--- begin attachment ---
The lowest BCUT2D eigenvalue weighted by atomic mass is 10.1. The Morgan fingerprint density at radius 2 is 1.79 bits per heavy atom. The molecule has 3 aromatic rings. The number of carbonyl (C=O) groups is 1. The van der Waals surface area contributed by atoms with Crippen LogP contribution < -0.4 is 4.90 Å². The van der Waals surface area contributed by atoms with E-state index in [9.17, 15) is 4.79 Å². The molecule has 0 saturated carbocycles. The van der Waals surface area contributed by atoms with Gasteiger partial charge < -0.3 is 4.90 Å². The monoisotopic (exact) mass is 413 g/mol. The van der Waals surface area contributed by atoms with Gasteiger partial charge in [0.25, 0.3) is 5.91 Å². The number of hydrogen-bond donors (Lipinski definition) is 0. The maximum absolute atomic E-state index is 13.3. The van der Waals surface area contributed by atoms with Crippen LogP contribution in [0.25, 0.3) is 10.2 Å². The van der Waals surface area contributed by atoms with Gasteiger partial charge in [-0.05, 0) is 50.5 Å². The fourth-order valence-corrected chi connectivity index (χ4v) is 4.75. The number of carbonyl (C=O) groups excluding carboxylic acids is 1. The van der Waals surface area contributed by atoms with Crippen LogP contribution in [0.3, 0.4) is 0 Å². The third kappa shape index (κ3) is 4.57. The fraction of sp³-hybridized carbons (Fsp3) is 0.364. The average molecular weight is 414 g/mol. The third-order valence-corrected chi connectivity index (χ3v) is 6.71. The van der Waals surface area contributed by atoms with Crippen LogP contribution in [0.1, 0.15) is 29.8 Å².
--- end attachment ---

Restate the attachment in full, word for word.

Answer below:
The lowest BCUT2D eigenvalue weighted by atomic mass is 10.1. The Morgan fingerprint density at radius 2 is 1.79 bits per heavy atom. The molecule has 3 aromatic rings. The number of carbonyl (C=O) groups is 1. The van der Waals surface area contributed by atoms with Crippen LogP contribution < -0.4 is 4.90 Å². The van der Waals surface area contributed by atoms with E-state index in [9.17, 15) is 4.79 Å². The molecule has 0 saturated carbocycles. The van der Waals surface area contributed by atoms with Gasteiger partial charge < -0.3 is 4.90 Å². The monoisotopic (exact) mass is 413 g/mol. The van der Waals surface area contributed by atoms with Gasteiger partial charge in [0.25, 0.3) is 5.91 Å². The number of hydrogen-bond donors (Lipinski definition) is 0. The maximum absolute atomic E-state index is 13.3. The van der Waals surface area contributed by atoms with Crippen LogP contribution in [0.25, 0.3) is 10.2 Å². The van der Waals surface area contributed by atoms with Gasteiger partial charge in [-0.05, 0) is 50.5 Å². The fourth-order valence-corrected chi connectivity index (χ4v) is 4.75. The number of carbonyl (C=O) groups excluding carboxylic acids is 1. The van der Waals surface area contributed by atoms with Crippen LogP contribution in [0.3, 0.4) is 0 Å². The third kappa shape index (κ3) is 4.57. The fraction of sp³-hybridized carbons (Fsp3) is 0.364. The average molecular weight is 414 g/mol. The third-order valence-corrected chi connectivity index (χ3v) is 6.71. The van der Waals surface area contributed by atoms with Crippen LogP contribution in [0.1, 0.15) is 29.8 Å².